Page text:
Grandma’s story of the night she took over the role has become legend in our family. She remembers being told to come down to the stage and run through the choreography/blocking of the role of Sarah Brown just to make sure she was sharp, then being told that she’d be playing the part that night only a few hours before the curtain! She was shown the program insert that would tell the audience that she’d be playing the role of Sarah that evening. Going, as any good Catholic girl would, to St. Patrick’s Cathedral to pray, she lit as many candles as she could afford to light before grabbing a chocolate shake and returning to her dressing room, formerly used by the famous Ethel Merman. A portrait of Ethel hung behind her and smiled through the mirror. Despite Grandma’s nerves, the show went on, and so did she!


guys and dolls

Miss Sarah Brown (Marian Burke) on her pedestal, encouraging sinners to “Follow the Fold.”

Fast-Forward: My grandmother’s wake was held on April 18, 2016. The next day, during the sermon at her funeral mass, the priest told us all that he always tells the grieving family that their loved ones will reach out to them in some way to reassure them, etc., but that he had never gotten proof as quickly as he did the morning of the funeral. That morning, a letter had been hand delivered to the church by a man named George Wagner. The letter read:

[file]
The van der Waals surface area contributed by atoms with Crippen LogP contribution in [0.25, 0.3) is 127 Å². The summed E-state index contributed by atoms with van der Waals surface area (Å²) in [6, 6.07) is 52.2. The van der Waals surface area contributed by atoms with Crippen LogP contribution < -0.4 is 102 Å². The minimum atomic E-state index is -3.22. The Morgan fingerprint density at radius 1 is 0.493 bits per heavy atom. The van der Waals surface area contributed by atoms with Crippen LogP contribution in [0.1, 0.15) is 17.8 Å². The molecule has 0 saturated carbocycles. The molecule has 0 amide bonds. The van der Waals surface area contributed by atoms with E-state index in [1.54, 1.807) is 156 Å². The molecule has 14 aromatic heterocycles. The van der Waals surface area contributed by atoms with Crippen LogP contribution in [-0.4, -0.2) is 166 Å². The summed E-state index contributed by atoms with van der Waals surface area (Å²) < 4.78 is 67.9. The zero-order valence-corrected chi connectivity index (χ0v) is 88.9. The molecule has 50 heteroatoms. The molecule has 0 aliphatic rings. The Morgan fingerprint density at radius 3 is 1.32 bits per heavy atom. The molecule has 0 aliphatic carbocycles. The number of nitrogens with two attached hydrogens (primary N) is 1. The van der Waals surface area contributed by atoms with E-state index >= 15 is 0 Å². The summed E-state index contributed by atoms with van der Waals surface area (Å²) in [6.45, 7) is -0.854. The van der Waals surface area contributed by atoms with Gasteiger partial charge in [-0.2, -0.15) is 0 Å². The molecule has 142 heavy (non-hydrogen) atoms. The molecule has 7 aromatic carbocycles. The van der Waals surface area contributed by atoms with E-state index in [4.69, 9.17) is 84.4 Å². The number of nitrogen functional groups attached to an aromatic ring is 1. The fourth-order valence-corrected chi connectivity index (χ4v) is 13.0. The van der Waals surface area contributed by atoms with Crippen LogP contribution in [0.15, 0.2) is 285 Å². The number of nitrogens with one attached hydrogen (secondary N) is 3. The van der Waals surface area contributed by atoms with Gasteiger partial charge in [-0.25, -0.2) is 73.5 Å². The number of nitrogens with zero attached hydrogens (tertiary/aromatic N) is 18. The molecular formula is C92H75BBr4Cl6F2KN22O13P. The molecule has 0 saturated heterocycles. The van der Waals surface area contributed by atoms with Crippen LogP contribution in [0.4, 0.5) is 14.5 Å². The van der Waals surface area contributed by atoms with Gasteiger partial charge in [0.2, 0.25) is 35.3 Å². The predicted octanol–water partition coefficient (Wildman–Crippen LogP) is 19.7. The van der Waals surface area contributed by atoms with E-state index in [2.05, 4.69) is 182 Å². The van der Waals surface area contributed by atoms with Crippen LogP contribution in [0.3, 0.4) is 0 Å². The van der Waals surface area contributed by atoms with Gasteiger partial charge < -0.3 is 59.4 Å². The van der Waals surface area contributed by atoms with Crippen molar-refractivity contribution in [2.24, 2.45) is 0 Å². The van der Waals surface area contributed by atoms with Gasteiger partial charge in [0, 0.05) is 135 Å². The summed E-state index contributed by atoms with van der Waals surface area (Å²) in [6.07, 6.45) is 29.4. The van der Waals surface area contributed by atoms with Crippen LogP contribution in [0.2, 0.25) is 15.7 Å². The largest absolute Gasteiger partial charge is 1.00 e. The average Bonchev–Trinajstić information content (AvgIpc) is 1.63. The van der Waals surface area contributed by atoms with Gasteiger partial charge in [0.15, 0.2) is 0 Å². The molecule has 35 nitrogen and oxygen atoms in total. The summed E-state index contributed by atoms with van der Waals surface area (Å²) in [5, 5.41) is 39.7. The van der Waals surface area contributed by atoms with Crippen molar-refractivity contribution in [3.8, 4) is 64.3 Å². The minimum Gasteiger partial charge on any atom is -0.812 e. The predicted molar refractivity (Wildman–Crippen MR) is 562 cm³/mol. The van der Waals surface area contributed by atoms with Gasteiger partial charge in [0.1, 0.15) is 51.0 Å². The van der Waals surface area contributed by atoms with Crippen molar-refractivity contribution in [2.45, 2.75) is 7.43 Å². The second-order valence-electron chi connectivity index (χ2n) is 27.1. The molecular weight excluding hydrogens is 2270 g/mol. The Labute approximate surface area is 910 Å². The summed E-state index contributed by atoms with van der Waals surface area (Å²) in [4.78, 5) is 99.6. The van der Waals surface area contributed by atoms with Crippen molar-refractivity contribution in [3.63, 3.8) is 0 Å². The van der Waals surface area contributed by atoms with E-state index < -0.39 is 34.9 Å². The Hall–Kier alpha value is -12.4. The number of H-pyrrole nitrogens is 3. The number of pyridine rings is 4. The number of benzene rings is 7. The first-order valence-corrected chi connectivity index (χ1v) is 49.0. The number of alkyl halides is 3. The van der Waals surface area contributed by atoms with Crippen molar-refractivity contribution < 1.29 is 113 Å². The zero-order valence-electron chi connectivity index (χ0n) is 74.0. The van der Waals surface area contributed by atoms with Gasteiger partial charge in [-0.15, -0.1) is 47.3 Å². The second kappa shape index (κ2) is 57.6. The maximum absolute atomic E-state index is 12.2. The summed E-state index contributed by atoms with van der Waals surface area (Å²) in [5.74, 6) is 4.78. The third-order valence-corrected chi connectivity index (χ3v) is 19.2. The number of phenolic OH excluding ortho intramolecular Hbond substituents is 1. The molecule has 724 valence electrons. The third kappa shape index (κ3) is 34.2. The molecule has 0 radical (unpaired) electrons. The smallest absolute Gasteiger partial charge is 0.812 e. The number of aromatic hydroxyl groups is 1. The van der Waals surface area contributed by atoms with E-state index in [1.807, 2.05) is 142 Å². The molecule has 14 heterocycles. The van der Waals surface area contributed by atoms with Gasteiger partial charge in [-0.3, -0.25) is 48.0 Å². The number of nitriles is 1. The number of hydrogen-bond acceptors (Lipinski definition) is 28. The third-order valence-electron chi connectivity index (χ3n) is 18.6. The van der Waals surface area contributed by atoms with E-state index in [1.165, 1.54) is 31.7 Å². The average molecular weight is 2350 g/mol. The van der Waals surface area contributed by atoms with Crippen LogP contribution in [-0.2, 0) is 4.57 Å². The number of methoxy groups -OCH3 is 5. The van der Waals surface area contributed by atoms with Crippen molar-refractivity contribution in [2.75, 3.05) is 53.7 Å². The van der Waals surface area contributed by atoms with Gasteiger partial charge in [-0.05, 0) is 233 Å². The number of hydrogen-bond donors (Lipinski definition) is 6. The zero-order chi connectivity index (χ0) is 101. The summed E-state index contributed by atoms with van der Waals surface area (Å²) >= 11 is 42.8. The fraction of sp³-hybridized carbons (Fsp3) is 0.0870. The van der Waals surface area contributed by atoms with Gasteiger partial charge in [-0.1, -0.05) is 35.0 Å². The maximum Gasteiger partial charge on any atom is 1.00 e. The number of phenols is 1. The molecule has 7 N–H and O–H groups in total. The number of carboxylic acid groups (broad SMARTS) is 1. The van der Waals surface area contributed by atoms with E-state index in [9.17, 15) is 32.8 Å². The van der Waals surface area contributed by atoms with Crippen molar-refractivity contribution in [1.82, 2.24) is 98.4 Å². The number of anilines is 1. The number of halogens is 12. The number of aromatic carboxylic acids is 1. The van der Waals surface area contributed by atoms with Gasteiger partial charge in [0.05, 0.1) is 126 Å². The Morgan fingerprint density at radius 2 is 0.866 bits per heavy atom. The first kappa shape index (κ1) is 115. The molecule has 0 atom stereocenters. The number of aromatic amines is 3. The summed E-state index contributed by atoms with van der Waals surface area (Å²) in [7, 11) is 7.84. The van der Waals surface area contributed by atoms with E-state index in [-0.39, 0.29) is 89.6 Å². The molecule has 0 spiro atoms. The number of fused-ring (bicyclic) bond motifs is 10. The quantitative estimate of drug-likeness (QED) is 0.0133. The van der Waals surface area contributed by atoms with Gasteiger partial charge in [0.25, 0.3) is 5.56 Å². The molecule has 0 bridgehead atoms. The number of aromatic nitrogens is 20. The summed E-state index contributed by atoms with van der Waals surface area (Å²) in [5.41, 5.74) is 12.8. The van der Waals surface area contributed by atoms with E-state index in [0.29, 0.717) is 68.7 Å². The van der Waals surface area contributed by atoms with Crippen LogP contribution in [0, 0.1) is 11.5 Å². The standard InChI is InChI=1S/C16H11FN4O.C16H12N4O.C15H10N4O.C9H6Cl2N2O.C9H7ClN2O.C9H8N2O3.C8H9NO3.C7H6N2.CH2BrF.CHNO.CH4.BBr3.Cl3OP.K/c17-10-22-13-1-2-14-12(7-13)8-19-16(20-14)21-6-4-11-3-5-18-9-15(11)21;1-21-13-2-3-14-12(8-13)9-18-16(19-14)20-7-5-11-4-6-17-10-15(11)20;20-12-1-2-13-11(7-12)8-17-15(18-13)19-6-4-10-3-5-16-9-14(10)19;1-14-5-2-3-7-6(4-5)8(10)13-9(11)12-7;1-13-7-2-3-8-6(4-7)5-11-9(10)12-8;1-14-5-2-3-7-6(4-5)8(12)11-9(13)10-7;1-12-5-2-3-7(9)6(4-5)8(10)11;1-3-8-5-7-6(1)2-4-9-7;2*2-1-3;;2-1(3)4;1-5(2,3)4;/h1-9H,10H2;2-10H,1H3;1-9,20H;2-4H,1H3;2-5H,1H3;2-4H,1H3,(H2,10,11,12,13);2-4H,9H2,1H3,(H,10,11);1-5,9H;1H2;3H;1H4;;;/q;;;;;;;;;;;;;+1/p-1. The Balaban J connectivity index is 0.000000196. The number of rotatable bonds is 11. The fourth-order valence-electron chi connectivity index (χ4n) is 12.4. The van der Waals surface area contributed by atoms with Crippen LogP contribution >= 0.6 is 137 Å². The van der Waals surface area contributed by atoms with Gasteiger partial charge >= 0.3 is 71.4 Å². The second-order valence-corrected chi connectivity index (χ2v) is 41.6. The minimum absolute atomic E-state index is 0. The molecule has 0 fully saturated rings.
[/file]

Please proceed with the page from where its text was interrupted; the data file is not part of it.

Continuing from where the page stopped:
Dear Carey Family,

My name is George Wagner. I am the Propertymaster at the Richard Rodgers Theatre on Broadway. It was renamed from The 46th Street Theatre a number of years ago. It has been the home to many hit plays and musicals, including the original production of Guys and Dolls. As some of you must know, Marian Burke was a cast member in that original company. I suspect that she was a member of the chorus, and also understudied the role of Miss Sarah Brown, the female romantic lead.

Yesterday, a bracket holding a handrail to the wall in the upper mezzanine pulled out of the wall, and I was tasked with assessing the damage. In the process of cleaning out brick and plaster dust from the hole in the wall, I pulled out two other items: a cardboard bottle top from a long forgotten bottle of Fayette Orange Soda, and a program insert from the original 1950 production of Guys and Dolls. I mounted the insert, and would like you to have it as a tribute to Marian’s love of music and the arts, and as a token of my sincerest sympathies. I did not know her, but I will always remember her.

Sincerely, George Wagner